Updated: Aug 10, 2020
Do we really know what doctors are putting into our bodies? By Demi Ball
Cosmetic Medicine is a broad discipline involving surgical and non-surgical procedures to enhance aesthetic features on the face and body. As the technologies that address common cosmetic concerns are advancing, these procedures are providing temporary and long-term solutions to the signs of ageing and overall aesthetic appearance. While there are a range of medical grade procedures available, specific treatments are gaining popularity for their intended aesthetic outcomes, particularly Botox, dermal fillers, platelet-rich plasma and autologous fat transfer. Botox injections are a form of medical treatment used for the purpose of cosmetic enhancement. Widely used in the treatment of facial wrinkles, Botox works to inhibit the movement of repetitive expression that causes lines to form. Produced by the bacterium Clostridium botulinum, Botox is a neurotoxin (a substance that causes damage to neural tissue) and inhibits muscle movement in administered areas by blocking the release of the main neurotransmitter, acetylcholine. The concept of preventative Botox focuses on reducing the occurrence of repetitive facial movements that result in wrinkles over time. By preventing their formation through regular injections, lines will never be able to form (or to the degree they would with natural ageing) and therefore will not need to be intensively treated later on. Botox is also utilised in clinical practices, by neurologists and other medical specialists, to assist in the treatment of headaches, teeth grinding and hyperhidrosis (excessive sweating). Of the eight antigenic toxins present within the Clostridium botulinum bacterium, Type A is the most potent and the most widely used in medicine. Botox is only one of these substances, as neurotoxins Dysport and Xeomin are also used for similar purposes. Injecting dermal filler is another method used to plump and fill in lines or indentations in the skin. It is also used to shape the face, particularly when administered to the cheeks, jaw and temples. Many soft-tissue filler products contain substances such as collagen or hyaluronic acid, which is naturally produced in the body. While dermal fillers are becoming popular due to their ability to quickly smooth skin texture and enlarge the appearance of the lips, there are risks involved in the administration of filler. One of the most severe complications that can occur is necrosis (tissue death) and blindness if injected incorrectly. Necrosis is the accidental death of cells; it can be due to a lack of blood and oxygen supply caused by the obstruction or compression of vessels or tissue damage. According to the ‘Journal of Clinical and Aesthetic Dermatology,’ the incidence of necrosis by injection of collagen has been seen in 9 out of 100,000 reported cases. However, swelling and bruising at the injection site are common side effects of fillers and usually subside within a few days to weeks, or as informed by the injector. The vampire facial is another cosmetic procedure used for skin rejuvenation. Known as PRP (platelet-rich plasma), this treatment induces and accelerates the natural healing processes occurring in the body. Blood is drawn from a patient and spun in a centrifuge to extract the platelet-rich plasma. The liquid is injected or rubbed into specific areas of the skin to stimulate growth factors and promote healing, and therefore is able to address superficial concerns such as scarring, lines and volume loss. The procedure is often referred to as the vampire facial due to combining the PRP with micro-needling, a technique involving the injection of fine needles via a pen or stamp device to puncture the skin, producing micro wounds that induce collagen. Treatments that are targeted to enhance areas of the body can involve injecting substances into the skin to produce desired results. Autologous fat transfer (or fat grafting), is the relocation of fat from one area of the body to another. This procedure is mainly involved in reconstructive surgery, particularly breast enlargement, as an alternative to implants; there is no scarring, minimal downtime and the avoidance of placing foreign materials into the body. The removal of fat tissue from a specific area (often the thighs, buttocks or stomach) is done via liposuction, filtered and inserted into the breasts through a syringe. Over time the injected fat can be reabsorbed by the body and result in a loss of volume, although specialists may insert extra fat cells to account for this. While these medically-developed solutions are gaining popularity, due to society’s increased awareness of ageing, consulting with a trained medical practitioner is advised before undergoing any treatment protocols.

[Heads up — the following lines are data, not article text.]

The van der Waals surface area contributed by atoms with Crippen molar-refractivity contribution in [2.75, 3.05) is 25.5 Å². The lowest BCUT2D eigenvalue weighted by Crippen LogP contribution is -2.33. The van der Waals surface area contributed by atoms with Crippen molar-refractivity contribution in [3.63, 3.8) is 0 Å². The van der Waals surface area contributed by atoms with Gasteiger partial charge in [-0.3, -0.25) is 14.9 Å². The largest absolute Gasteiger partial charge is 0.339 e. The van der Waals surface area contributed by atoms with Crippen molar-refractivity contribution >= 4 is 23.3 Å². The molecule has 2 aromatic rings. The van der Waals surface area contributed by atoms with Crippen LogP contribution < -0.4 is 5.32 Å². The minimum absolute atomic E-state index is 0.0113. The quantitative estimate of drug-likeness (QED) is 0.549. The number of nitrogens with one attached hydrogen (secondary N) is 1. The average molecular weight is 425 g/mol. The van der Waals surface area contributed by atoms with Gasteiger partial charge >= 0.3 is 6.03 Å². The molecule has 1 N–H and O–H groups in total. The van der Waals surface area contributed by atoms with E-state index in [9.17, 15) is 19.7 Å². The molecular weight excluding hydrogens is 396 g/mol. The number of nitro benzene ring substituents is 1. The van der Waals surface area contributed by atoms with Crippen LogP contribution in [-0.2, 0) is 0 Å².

From Issue 19